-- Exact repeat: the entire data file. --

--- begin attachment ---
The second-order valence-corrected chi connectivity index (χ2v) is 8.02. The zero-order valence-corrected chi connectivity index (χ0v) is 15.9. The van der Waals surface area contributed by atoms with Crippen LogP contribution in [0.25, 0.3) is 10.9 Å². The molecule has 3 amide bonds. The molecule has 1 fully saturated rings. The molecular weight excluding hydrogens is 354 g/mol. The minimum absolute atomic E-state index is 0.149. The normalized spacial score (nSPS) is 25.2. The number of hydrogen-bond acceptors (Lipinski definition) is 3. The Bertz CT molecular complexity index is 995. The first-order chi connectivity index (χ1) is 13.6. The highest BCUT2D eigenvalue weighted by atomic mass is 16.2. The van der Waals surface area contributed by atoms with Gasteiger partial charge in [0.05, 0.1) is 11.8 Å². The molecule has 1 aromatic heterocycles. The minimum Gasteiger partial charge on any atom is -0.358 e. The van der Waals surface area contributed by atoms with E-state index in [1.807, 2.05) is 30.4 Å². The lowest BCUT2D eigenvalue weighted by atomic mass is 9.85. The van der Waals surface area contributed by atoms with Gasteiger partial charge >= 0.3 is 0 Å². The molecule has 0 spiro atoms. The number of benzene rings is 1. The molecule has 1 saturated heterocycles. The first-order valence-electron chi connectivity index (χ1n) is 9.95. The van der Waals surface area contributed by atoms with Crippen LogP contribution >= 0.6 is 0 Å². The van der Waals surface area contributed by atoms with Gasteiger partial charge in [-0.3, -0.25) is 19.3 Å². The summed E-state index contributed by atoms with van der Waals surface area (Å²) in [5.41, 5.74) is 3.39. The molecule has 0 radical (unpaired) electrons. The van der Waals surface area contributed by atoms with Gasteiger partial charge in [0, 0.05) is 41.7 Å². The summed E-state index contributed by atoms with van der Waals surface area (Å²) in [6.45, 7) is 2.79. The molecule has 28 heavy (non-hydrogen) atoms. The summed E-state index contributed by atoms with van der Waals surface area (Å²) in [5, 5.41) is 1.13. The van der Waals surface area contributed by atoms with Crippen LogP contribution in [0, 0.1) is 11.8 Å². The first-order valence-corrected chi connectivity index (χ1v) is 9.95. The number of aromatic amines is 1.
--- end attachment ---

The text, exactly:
The second-order valence-corrected chi connectivity index (χ2v) is 8.02. The zero-order valence-corrected chi connectivity index (χ0v) is 15.9. The van der Waals surface area contributed by atoms with Crippen LogP contribution in [0.25, 0.3) is 10.9 Å². The molecule has 3 amide bonds. The molecule has 1 fully saturated rings. The molecular weight excluding hydrogens is 354 g/mol. The minimum absolute atomic E-state index is 0.149. The normalized spacial score (nSPS) is 25.2. The number of hydrogen-bond acceptors (Lipinski definition) is 3. The Bertz CT molecular complexity index is 995. The first-order chi connectivity index (χ1) is 13.6. The highest BCUT2D eigenvalue weighted by atomic mass is 16.2. The van der Waals surface area contributed by atoms with Gasteiger partial charge in [0.05, 0.1) is 11.8 Å². The molecule has 1 aromatic heterocycles. The minimum Gasteiger partial charge on any atom is -0.358 e. The van der Waals surface area contributed by atoms with E-state index in [1.807, 2.05) is 30.4 Å². The lowest BCUT2D eigenvalue weighted by atomic mass is 9.85. The van der Waals surface area contributed by atoms with Gasteiger partial charge >= 0.3 is 0 Å². The molecule has 0 spiro atoms. The number of benzene rings is 1. The molecule has 1 saturated heterocycles. The first-order valence-electron chi connectivity index (χ1n) is 9.95. The van der Waals surface area contributed by atoms with Crippen LogP contribution >= 0.6 is 0 Å². The van der Waals surface area contributed by atoms with Gasteiger partial charge in [-0.3, -0.25) is 19.3 Å². The summed E-state index contributed by atoms with van der Waals surface area (Å²) in [5.41, 5.74) is 3.39. The molecule has 0 radical (unpaired) electrons. The van der Waals surface area contributed by atoms with Gasteiger partial charge in [0, 0.05) is 41.7 Å². The summed E-state index contributed by atoms with van der Waals surface area (Å²) in [6.45, 7) is 2.79. The molecule has 28 heavy (non-hydrogen) atoms. The summed E-state index contributed by atoms with van der Waals surface area (Å²) in [5, 5.41) is 1.13. The van der Waals surface area contributed by atoms with Crippen LogP contribution in [0, 0.1) is 11.8 Å². The first-order valence-corrected chi connectivity index (χ1v) is 9.95. The number of aromatic amines is 1.